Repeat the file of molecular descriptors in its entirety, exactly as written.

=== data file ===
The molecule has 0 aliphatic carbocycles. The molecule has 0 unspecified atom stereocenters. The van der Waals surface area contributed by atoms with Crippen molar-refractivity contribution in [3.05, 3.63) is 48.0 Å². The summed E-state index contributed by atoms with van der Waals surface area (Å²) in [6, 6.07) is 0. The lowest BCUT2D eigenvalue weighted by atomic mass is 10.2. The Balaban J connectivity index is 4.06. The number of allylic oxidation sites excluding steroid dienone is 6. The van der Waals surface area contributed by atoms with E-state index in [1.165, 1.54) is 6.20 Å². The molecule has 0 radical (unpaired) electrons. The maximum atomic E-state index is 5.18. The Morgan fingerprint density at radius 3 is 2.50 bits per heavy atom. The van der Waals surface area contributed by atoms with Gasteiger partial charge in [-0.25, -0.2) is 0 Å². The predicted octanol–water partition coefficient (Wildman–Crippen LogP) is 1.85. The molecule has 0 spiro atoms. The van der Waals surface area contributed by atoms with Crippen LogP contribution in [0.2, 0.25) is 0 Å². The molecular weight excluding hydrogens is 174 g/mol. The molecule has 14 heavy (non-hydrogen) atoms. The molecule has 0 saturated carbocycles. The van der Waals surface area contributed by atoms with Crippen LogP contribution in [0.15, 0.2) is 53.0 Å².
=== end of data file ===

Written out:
The molecule has 0 aliphatic carbocycles. The molecule has 0 unspecified atom stereocenters. The van der Waals surface area contributed by atoms with Crippen molar-refractivity contribution in [3.05, 3.63) is 48.0 Å². The summed E-state index contributed by atoms with van der Waals surface area (Å²) in [6, 6.07) is 0. The lowest BCUT2D eigenvalue weighted by atomic mass is 10.2. The Balaban J connectivity index is 4.06. The number of allylic oxidation sites excluding steroid dienone is 6. The van der Waals surface area contributed by atoms with E-state index in [1.165, 1.54) is 6.20 Å². The molecule has 0 radical (unpaired) electrons. The maximum atomic E-state index is 5.18. The Morgan fingerprint density at radius 3 is 2.50 bits per heavy atom. The van der Waals surface area contributed by atoms with Gasteiger partial charge in [-0.25, -0.2) is 0 Å². The predicted octanol–water partition coefficient (Wildman–Crippen LogP) is 1.85. The molecule has 0 spiro atoms. The van der Waals surface area contributed by atoms with Crippen LogP contribution in [0.2, 0.25) is 0 Å². The molecular weight excluding hydrogens is 174 g/mol. The molecule has 14 heavy (non-hydrogen) atoms. The molecule has 0 saturated carbocycles. The van der Waals surface area contributed by atoms with Crippen LogP contribution in [0.15, 0.2) is 53.0 Å².